As the summer movie season begins, it’s interesting to note how many movies are being made that have built-in audiences. Prequels, sequels, and movies based on novels and comic books (i.e. adaptations) predetermine audience reactions. People don’t seem to judge the remake in its own right, but instead in comparison to earlier films or the book. As of right now, Star Trek has an Internet Movie Database rating of 8.6 out of 10. I want to use this review to talk about the stronger aspects of Star Trek, but also some of its characteristics that are weaknesses inherent in the “remake/adaptation”-style Hollywood film.
Star Trek reorders and recasts the classic TV series from the late 1960s. We get the backstories for all of the principal characters: Captain Kirk, Mr. Spock, Scottie, Uhura, Bones, Sulu, and Chekov. Director J.J. Abrams, who has directed episodes of Lost and Alias, handles this aspect of the film well. Star Trek ends up a brisk 126 minutes, and the exercise of new actors interpreting the old stars — William Shatner, DeForrest Kelley, Nichelle Nichols, among others — is entertaining instead of grating.
The movie focuses especially on the upbringings, and budding friendship, of Kirk and Spock. The former is a risk-taking, hard-living playboy coming to maturity. The latter, Spock, seems to follow the opposite narrative: he must grow to understand his biracial — human and Vulcan — origins. This means finding his emotions instead of denying them. As “bromance,” then, Star Trek works relatively well. The best performance is Zachary Quinto’s younger Spock; he more than holds his own despite competing with Leonard Nimoy, who has the only cameo of the original Star Trek cast.
There is a new business model for big-budget Hollywood films: make a remake/adaptation movie with cheap talent — unknown actors — and use computer-generated imagery (CGI) to cut costs and offer audiences a good reason to see the movie in the theater. Given this context, I’ll merely suggest that Star Trek succeeds within this model, but does not challenge this boilerplate. After all, director J.J. Abrams wrote the script for Armageddon, perhaps the apotheosis of sentimental, poll-driven Hollywood pap. Many editing decisions, such as the ending and scene selection, are often made on the basis of polling reactions from preview audiences. The storytelling of Star Trek suffers from this predictability, but one only realizes this after the flashing lights and woofer speakers have rested.
Great science fiction stories have an invisible, unknowable force — something truly “off-screen.” Star Trek does not have such a force; as in Star Wars, the villain is on a mission to destroy entire planets. Star Trek‘s antagonistic force is personified by the Romulan Nero, portrayed by Eric Bana, recalling Star Trek II: The Wrath of Khan. We know what will happen to this villain; as such, repeated viewings of Star Trek will likely prove the film to be a comedy as much as a drama.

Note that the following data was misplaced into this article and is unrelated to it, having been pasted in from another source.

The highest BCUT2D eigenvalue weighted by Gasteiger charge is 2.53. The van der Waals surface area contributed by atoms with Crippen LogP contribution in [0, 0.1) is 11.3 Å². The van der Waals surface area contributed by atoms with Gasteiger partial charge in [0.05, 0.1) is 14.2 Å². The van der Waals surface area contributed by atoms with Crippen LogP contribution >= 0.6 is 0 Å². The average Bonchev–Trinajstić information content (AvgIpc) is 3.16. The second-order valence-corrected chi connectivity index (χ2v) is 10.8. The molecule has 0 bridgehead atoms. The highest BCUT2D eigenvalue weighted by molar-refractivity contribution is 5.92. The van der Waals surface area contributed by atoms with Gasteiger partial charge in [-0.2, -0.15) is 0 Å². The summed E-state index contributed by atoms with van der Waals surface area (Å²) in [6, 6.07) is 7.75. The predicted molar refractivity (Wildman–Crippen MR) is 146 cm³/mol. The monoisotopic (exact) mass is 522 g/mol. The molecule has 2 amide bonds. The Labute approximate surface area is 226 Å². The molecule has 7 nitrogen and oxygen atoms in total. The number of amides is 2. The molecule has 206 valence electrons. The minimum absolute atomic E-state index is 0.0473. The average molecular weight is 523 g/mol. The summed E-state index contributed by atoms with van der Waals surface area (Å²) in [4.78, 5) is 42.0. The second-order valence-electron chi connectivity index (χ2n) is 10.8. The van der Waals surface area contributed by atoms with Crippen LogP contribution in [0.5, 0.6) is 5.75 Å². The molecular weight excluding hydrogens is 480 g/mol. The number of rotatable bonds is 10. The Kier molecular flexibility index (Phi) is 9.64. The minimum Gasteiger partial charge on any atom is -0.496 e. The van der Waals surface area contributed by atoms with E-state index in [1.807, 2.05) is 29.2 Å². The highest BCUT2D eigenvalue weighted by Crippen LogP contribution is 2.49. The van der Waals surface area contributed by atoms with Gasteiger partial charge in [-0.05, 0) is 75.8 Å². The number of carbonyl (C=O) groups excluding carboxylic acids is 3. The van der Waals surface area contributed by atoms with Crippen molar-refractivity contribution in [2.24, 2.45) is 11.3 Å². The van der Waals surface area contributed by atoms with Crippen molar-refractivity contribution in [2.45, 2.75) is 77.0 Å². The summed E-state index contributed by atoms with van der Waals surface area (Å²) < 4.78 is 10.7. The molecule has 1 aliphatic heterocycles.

One particular strength of Star Trek is its focus on science and technology. Instead of the future being a place of magic, real people come up with real inventions to make problems easier. For instance, Scotty creates a formula for teleportation at warp speed, giving the protagonists an advantage. Beautiful sets make the technology of the future seem both realistic and achievable. Other positives are the space-battle special effects, the trekkie-friendly detail work, and the scene where torture is shown to be a tool to be used only by the brutal and inhumane. This Bush Administration critique continues the progressive political agenda that Gene Roddenberry put in Star Trek from the beginning. Of course, Spock’s interracial status takes on new significance in the Obama era.
What I take away from Star Trek is its undercurrent of campiness, which could be purposeful or not. Certainly, the mass audience won’t notice it. But why develop the child story of Kirk by having him drive his stepfather’s antique Corvette off a cliff while blasting a Beastie Boys song? And why show the young Spock beating a young tormenter who has offended his mother? These are somewhat interesting scenes that nonetheless harm the narrative’s seriousness. Both scenes establish an excessive storytelling mode whose interest is generating paying customers — and not artistic merit. List off the cliches which appear in multiples: chase scene, love scene, monster scene, fight scene, battle scene.
Add fast-cutting, quick-pan camerawork and “suspenseful” non-diegetic sound, and you’ve got a Star Trek leagues closer to Jerry Bruckheimer’s Transformers instead of Stanley Kubrick’s 2001: A Space Odyssey or Andrei Tarkovsky’s Solaris. In other words, Star Trek is a summer movie — not a film. There’s no shame in that, but this kind of Hollywood cynicism is unbecoming of the ambitions of Gene Roddenberry’s Star Trek franchise.